Carnegie received eight honorary doctorates and countless awards, including the George Arens Pioneer Medal from her alma mater, Syracuse University, the President's Award from Sigma Theta Tau International, and the Living Legend Award from the Association of Black Nurse Faculty in Higher Education.

Signe Skott Cooper

(1921-Present)

2000 Inductee

Signe Skott Cooper is a name synonymous with continuing nursing education. Through her pioneering efforts and lifelong contributions, she has been an inspiration for the nursing profession. Her contributions have helped to sustain and develop creative methodologies for both traditional and distance learning in continuing nursing education.

After becoming a nurse in 1943, Cooper joined the U.S. Army Nurse Corps and was stationed in the China-Burma-India theater. Upon her return she started a lifelong dedication to nursing as an educator, editor, consultant, historian, author, administrator, researcher, mentor and pioneering leader in continuing education. One of her more notable accomplishments was the pioneer development of extensive telephone conferencing courses in 1966. The initial course was offered through a series of telephone bridges to 24 listening posts throughout Wisconsin with more than 600 nurses enrolled. She has written five books, has been an editor or on editorial boards for seven nursing magazines, and has served as a consultant to such publishing firms as McGraw Hill and Springer Publishing Company.

Cooper has received numerous awards and honors, including the Image of Nursing Award from the Wisconsin Nurses Association, the Wisconsin Governor's Special Award and the Medallion of Services from the Wisconsin Heart Association.

Maggie Jacobs

(1943-1992)

2000 Inductee

Maggie Jacobs was a powerful leader in nursing. Although her remarkable life was cut tragically short at age 49, her influence will forever help to shape nursing and health care. Jacobs was a fierce and effective advocate for New York City's poor and for the development of its health care system.

She held positions of leadership for 21 years in the largest exclusively registered nurse bargaining unit in the United States - Health and Hospitals Corporation of the City of New York. In addition, she shared her dedication, expertise and leadership in numerous diverse community organizations, thus contributing to society while improving the public's understanding of nursing.

Jacobs received many honors and awards, including the Distinguished Service Award from the Nurses Association for the Counties of Long Island in New York, the Outstanding Community Service Award from the Harriet Tubman Political Club in Brooklyn, NY, and the Community Service Award from the National Association of Negro Business and Professional Women's Clubs in Brooklyn, NY. She also received an award of Honorary Recognition from the New York State Nurses Association.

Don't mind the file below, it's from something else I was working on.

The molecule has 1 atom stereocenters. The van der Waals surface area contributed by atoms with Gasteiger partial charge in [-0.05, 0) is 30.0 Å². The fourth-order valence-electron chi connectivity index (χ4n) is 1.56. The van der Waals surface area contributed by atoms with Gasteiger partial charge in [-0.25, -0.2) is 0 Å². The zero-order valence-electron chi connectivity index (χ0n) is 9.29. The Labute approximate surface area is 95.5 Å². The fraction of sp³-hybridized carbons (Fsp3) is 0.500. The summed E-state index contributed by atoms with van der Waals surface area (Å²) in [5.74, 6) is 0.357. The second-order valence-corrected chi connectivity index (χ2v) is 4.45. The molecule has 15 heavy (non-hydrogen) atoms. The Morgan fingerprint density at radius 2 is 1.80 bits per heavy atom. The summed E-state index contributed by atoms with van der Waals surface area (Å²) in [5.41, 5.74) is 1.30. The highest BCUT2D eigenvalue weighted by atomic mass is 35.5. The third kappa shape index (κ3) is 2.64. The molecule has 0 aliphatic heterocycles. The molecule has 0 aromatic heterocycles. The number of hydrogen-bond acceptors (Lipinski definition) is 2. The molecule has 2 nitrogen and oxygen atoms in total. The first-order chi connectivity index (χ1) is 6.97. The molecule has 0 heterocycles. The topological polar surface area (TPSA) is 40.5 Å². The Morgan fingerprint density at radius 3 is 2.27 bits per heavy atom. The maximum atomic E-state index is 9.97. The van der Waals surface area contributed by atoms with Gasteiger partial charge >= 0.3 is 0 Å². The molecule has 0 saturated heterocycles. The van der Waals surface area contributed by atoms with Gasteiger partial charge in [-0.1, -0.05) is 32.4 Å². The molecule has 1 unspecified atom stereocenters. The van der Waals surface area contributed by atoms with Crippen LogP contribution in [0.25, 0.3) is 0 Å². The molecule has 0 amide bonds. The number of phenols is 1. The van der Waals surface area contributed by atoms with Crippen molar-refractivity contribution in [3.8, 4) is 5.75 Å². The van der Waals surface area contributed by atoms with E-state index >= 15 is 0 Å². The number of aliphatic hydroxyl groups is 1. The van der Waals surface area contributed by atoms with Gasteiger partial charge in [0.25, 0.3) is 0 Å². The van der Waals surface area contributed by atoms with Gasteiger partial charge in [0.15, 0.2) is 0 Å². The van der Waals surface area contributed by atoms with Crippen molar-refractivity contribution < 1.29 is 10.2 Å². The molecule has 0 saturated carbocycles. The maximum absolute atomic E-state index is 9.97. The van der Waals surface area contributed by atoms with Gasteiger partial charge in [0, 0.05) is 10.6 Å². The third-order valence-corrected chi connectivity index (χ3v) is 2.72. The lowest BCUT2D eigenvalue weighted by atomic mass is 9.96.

Undine Sams

(1919-1999)

2000 Inductee

A member of the Florida Nurses Association (FNA), Undine Sams, doctora honoris causa, or "Sammy," spearheaded sweeping changes that advanced the nursing profession. In the 1940s, when segregation laws were in full force, FNA, with Sams' leadership, was one of the first southern state nurses associations to permit black nurses to join.

Mary Elizabeth Carnegie, also a member of the ANA Hall of Fame,  was one of the first black members of FNA. In the early 1950s, Sams implemented the recommendations for the FNA's Economic Security Program, and helped create the Nurses Charitable Trust of FNA District 5 (Miami-Dade County). Sams also played a key role in the "Nursing on the Move" campaign, which raised $2 million to support the 1992 relocation of ANA's headquarters from Kansas City, MO, to Washington, DC, to better position the association to influence national health care policy.

In 1998, Sams' 58th year as an FNA member, ANA honored Sams with a special recognition award for her lifelong contributions. She received her diploma in nursing from Jackson Memorial Hospital, a BSN in nursing at Barry University and an honorary doctorate in public service from Florida International University. Sams also was inducted into the Sigma Theta Tau International, Beta Tau Chapter at the University of Miami, and the FNA has named an award in her honor. In addition, Sams was one of the founders of the Florida Nurses Foundation in which three funds have been established in her honor -- a scholarship, a research grant and a "nurses in need" fund.

Margretta Madden Styles

(1930-2005)

2000 Inductee

Margretta Madden Styles was a nurse scholar who was renowned nationally and globally as a leader in nursing education, credentialing and international nursing. As a past president of ANA, the International Council of Nurses (ICN) and the American Nurses Credentialing Center (ANCC), "Gretta" Styles demonstrated a lifelong commitment to leadership in nursing. Styles was dean and professor of the University of Texas School of Nursing, San Antonio, Wayne State University, Detroit, MI, and the University of California, San Francisco. She authored of books and articles on socialization and professionalism.

As the architect of the first comprehensive study of nursing credentialing in the 1970s, Styles was an innovator and pioneer in framing and defining this critical work that recognizes and differentiates quality in all aspects of nursing practice. In the 1980s, she spearheaded ICN's definitive work on nursing regulation. A driving force behind the creation of the American Nurses Credentialing Center, her work laid the groundwork for expanding the services and programs in the United States and abroad.

The recipient of seven honorary doctorates from universities in the United States, Canada and Greece, and numerous other awards from academic and professional organizations, Styles had a global impact on the profession.